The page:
Nye Bevin’s “child”, the NHS, might be facing its biggest challenge when the “Health and Social Care Bill” finds its way through parliament. The academic caution is well advised, because, not having read the Bill, at the time of writing this, ego just doesn’t know. Of course, the reader might ask,” then, why write about it?” Well, not being aware of what is actually “on offer” at the moment and, therefore, of how anything in the Bill would actually change things, the impetus for this post came from a ‘Guardian’ feature “100 NHS voices” and for an insight into the NHS and how this Bill might change things it might be actually be better to look there. However, to get the ball rolling, on what will be a lot of cognitive processing, two of the “voices” will be covered in a little depth in this post and in doing that, a link to a sort of tale of two cities will be made. The first narrative refers to Glasgow in 2009.
Having supped too much coffee in the Café Nero, which is embedded into the old St.Enoch’s Square subway station, a pee was desperately needed. Unfortunately, as is often the case, in the ragged at the edges ‘Blightty the toilets weren’t functioning and,’ on heading for the toilet, ego was told, “thair broken pal, yil huv to use the wans in the shopping centur”. …. and off he went ….. now, this might not be par for the course in that particularly grand shopping temple, but, while the toilets were clean enough, and everything was more or less hunky-dory, why was that guy banging his head on the wall above the urinals? That question was answered in part when, later the same day, outside Tennents Bar on Byres Rd, another character, with a similar “stop the planet I want to get off” look to the first, was seen walking around in a right old trance; there are a lot of people taking something, and it isn’t just alcohol, in Glasgow ……. and so to Liverpool!
Liverpool has always had a lot in common with Glasgow; the Irish element, the working class ethos and identity, and now? …….. well, there was this guy at Lime Street Station bumping his head off of, what looked suspiciously like Lime Street Station and, after Glasgow, ego just knew. Moreover, if there were any doubts they were soon dispelled when he moved into his accommodation on London Road, just opposite ‘The Royal Liverpool University Hospital’. For the next ten weeks there they were, patients and visitors, standing outside, a collection of hospital clothing, flimsy Primark or H&M garb, track suits, and Liverpool FC and Everton FC shirts, with what Glaswegians would call, peely-wally faces, puffing on their cigarettes under the no smoking sign, shouting and arguing, while supping their cans of something and somehow the guy on the train to Manchester made sense when he said that he had his hip operation in Southport hospital. A tale of two cities and a tale of two hospitals, perhaps!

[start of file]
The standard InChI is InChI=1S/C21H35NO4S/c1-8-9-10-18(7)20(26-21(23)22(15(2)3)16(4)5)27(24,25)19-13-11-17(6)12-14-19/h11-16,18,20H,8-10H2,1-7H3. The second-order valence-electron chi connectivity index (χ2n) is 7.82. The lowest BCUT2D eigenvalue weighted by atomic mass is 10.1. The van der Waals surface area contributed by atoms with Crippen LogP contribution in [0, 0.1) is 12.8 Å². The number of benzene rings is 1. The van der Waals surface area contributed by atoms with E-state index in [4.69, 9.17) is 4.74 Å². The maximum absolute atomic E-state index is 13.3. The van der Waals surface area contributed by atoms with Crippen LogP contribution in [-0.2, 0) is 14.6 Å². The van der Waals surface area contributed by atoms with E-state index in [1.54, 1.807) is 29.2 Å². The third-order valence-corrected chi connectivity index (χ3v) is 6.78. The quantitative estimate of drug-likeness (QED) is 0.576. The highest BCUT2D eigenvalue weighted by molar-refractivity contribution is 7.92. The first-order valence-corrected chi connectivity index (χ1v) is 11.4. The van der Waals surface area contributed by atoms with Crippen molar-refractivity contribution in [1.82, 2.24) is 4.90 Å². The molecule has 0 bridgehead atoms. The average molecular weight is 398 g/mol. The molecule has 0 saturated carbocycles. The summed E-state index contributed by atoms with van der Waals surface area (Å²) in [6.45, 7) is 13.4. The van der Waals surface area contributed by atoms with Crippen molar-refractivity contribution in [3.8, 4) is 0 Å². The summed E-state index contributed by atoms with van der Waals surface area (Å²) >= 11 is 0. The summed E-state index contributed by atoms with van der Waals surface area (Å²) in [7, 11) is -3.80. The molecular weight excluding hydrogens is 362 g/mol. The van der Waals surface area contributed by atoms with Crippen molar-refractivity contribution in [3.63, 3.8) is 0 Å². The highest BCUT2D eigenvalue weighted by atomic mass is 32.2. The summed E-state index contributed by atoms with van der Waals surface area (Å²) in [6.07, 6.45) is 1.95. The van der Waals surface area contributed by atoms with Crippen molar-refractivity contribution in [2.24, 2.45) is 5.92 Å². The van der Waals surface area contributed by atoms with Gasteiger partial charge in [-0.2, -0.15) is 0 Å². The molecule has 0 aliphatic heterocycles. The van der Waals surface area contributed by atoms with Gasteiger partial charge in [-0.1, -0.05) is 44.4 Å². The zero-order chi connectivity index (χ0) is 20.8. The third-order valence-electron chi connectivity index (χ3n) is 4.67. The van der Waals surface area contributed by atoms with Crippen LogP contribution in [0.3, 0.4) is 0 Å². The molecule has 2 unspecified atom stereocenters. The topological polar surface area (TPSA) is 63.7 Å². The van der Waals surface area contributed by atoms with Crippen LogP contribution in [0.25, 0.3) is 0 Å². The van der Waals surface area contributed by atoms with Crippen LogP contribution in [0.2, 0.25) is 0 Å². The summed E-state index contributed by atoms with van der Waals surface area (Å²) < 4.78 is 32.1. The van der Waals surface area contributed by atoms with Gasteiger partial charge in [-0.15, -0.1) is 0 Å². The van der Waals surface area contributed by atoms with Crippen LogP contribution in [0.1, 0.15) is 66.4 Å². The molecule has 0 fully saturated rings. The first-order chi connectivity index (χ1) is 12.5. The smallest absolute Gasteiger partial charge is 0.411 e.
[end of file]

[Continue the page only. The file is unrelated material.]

Lord Victor Adebowale, 49, is head of Turning Point in London, which helps people with learning disabilities, mental health problems, and alcohol or drug problems, he is first of our two voices. He says; “If I was to withdraw our needle exchanges in some cities on Monday, for instance, I would guarantee you would notice the difference by Wednesday afternoon.” ….. and the images conjured up of Lime Street Station, St.Enochs Square, London Rd and even Glasgow’s, ever so slightly bourgeoisie, Byres Rd, become harrowing. Are they threatening to withdraw the “needles exchange”?
The second of the two voices is Karenina Bury, 41, who works for NHS City and Hackney in London. However, while she is quite right to say that “you don’t want competition between two hospitals – you want to know that any hospital is going to provide you with the best possible care.”, there might be enough evidence to suggest that, competion or not, there are already “better” and “worse” hospitals. Nevertheless, if she is saying that competition will accentuate and compound an already unacceptable situation, she is probably right. Are hospitals going to be in direct competition with one another ….. and here the picture is of …. “that’s a bad cough you have Mr Jones, right we are going to have to amputate your legs.” “Oh but my Doctor is in philosophy, not medicine.”
Now, ego doesn’t know too much about either the workings of the NHS or how the changes will affect it and, while he was really over the moon when, despite not having not lived in the UK for a long, long, long time, he could see a doctor free of charge the last time he was there, the fact is that he doesn’t even live in ‘Blighty’. Nevertheless, he does believe that the National Health Service is a tremendous institution and that it is one thing that the U.K. can be very proud of. Therefore, while he might not read the Bill itself, he will at least read the other 98 “voices” that the ‘Guardian’ has listed. It might be advisable if, at least, the British readers of this post were to do the same.